Cardy Raper succeeded in being what she dreamed of as a young girl: a successful scientist with her own laboratory at the forefront of her subject. But it was not a conventional path to success. She married her teacher and mentor, a man much older than she, and devoted time to child rearing before she could return to science and work with him in his laboratory at Harvard University. John Raper died unexpectedly, leaving her a widow at 49. From then on it was a hard struggle. She had first to obtain her PhD and then find a job where she could keep her science alive. Eventually Cardy learned to be a molecular biologist, won independent research funding, and set up her own laboratory at the University of Vermont. Cardy believed in herself despite the setbacks, a belief instilled early on by caring parents and five supportive older brothers. This is the personal story of an exceptional woman scientist.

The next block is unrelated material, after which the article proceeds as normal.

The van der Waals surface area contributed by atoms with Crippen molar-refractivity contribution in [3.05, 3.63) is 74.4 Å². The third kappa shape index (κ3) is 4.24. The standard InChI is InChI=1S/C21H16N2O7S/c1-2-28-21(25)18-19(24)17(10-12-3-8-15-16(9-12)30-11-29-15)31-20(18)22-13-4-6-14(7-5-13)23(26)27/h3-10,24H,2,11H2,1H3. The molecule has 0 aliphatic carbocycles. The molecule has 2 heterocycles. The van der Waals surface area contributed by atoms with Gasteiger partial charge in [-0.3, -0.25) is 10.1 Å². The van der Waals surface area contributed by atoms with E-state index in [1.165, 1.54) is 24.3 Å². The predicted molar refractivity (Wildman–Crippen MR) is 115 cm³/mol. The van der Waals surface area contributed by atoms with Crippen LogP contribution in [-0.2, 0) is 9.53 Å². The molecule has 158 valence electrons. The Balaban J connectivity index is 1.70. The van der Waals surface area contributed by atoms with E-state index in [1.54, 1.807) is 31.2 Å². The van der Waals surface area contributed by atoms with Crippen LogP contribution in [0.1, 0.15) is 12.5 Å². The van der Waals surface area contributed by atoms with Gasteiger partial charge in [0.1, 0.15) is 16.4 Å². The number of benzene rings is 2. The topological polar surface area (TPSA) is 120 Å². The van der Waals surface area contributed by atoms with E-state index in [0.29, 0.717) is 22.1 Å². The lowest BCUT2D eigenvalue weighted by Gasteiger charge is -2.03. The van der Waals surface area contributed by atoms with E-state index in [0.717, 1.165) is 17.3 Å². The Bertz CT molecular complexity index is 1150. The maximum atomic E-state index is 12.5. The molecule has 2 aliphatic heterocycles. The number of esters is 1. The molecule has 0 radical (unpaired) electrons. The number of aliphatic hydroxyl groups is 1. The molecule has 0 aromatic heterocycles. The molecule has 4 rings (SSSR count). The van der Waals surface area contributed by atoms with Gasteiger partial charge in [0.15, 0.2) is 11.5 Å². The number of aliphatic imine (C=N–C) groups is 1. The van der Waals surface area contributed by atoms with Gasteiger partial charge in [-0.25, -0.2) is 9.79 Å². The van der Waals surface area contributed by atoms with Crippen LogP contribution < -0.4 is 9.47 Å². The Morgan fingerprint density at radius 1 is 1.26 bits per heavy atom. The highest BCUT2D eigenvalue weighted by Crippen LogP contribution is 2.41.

Lorna Casselton, FRS
Professor of Plant Sciences University of Oxford
Foreign Secretary and Vice President of the Royal Society